Antimicrobial activity of natural products from the flora of Northern Ontario, Canada.
The number of multidrug resistant (MDR) microorganisms is increasing and the antimicrobial resistance expressed by these pathogens is generating a rising global health crisis. In fact, there are only a few antimicrobial agents left that can be used against MDR bacteria and fungi.
In this study, the antimicrobial activities of selected natural products from the flora of Northern Ontario against selected microorganisms are reported.
Plants were collected from Sault Ste. Marie, Ontario, Canada, and ethanol extracts were prepared using EtOH:H2O (1:1, v/v). Fungal cultures used in this study were Candida albicans ATCC 10231 and Schizosaccharomyces octosporus. Bacterial cultures employed included Staphylococcus aureus ATCC 29213, Escherichia coli ATCC 25922, Pseudomonas aeruginosa ATCC 27853, Mycobacterium phlei ATCC 11758, and Streptococcus lactis ATCC 19435. The microplate resazurin assay was used to screen for antimicrobial activity.
Extracts of four plant species Chimaphila umbellata L. (Pyrolaceae), Betula papyrifera Marshall (Betulaceae), Rhus typhina L. (Anacardiaceae), and Fraxinus pennsylvanica Marshall (Oleaceae), and six compounds (gallic acid, ethyl gallate, caffeic acid, sinapic acid, gentisic acid, and chlorogenic acid) demonstrated antibacterial or antifungal activities with MICs ranging from 62.5 to 1000 µg/mL, respectively, for a chemical fraction of an extract from Betula papyrifera against the bacterium S. aureus.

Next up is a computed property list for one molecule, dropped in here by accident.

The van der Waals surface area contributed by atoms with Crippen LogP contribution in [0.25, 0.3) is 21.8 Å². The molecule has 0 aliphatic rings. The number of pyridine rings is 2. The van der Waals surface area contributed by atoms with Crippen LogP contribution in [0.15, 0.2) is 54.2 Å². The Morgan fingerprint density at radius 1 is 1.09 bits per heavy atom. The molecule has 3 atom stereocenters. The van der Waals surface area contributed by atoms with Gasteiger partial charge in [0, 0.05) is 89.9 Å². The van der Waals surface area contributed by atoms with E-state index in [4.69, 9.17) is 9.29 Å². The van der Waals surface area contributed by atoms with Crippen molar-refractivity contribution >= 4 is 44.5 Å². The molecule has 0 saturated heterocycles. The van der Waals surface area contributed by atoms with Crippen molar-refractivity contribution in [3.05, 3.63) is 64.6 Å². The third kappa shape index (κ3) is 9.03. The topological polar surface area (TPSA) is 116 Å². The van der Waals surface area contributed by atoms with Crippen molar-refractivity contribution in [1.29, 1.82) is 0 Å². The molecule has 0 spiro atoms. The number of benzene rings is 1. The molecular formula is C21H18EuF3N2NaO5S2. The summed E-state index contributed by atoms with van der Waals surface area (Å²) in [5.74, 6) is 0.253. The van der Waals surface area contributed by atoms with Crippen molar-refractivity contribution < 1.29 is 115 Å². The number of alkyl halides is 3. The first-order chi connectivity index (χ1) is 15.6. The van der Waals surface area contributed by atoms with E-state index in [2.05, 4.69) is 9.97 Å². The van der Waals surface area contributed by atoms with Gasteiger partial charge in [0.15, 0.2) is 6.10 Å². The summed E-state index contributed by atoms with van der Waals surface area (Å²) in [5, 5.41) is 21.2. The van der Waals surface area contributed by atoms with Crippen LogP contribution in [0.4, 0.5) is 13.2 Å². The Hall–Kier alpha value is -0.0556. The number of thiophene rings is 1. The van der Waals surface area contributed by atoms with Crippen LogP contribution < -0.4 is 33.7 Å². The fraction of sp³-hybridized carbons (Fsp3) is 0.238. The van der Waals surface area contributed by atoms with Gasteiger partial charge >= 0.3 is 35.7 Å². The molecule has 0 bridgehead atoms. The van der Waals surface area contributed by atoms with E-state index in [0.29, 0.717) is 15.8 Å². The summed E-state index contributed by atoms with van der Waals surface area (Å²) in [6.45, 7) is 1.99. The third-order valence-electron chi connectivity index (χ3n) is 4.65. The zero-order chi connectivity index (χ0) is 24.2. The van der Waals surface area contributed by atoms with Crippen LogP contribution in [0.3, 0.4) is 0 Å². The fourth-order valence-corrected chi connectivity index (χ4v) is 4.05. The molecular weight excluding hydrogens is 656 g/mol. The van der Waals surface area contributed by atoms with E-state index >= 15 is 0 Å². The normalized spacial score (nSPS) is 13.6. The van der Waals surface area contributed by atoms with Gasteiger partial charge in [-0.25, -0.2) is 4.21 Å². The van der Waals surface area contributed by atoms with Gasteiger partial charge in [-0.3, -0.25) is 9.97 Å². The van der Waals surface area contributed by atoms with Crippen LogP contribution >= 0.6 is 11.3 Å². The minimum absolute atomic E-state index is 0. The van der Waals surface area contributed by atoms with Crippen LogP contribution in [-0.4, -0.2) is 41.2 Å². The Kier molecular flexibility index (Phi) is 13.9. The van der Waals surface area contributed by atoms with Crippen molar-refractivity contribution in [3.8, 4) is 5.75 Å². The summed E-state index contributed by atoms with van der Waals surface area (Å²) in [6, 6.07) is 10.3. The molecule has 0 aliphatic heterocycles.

The present study has shown that certain plant extracts and select fractions and standard chemical compounds exhibit antimicrobial effects. Prince's Pine, Chimaphila umbellate, White Birch, Betula papyrifera, Staghorn Sumac, Rhus typhina, and Green Ash, Fraxinus pennsylvanica were the principal extracts exhibiting notable antibacterial and/or antifungal activities; while gallic acid, ethyl gallate, and caffeic acid demonstrated antibacterial activities and sinapic acid, gentisic acid, and chlorogenic acid demonstrated antifungal activities.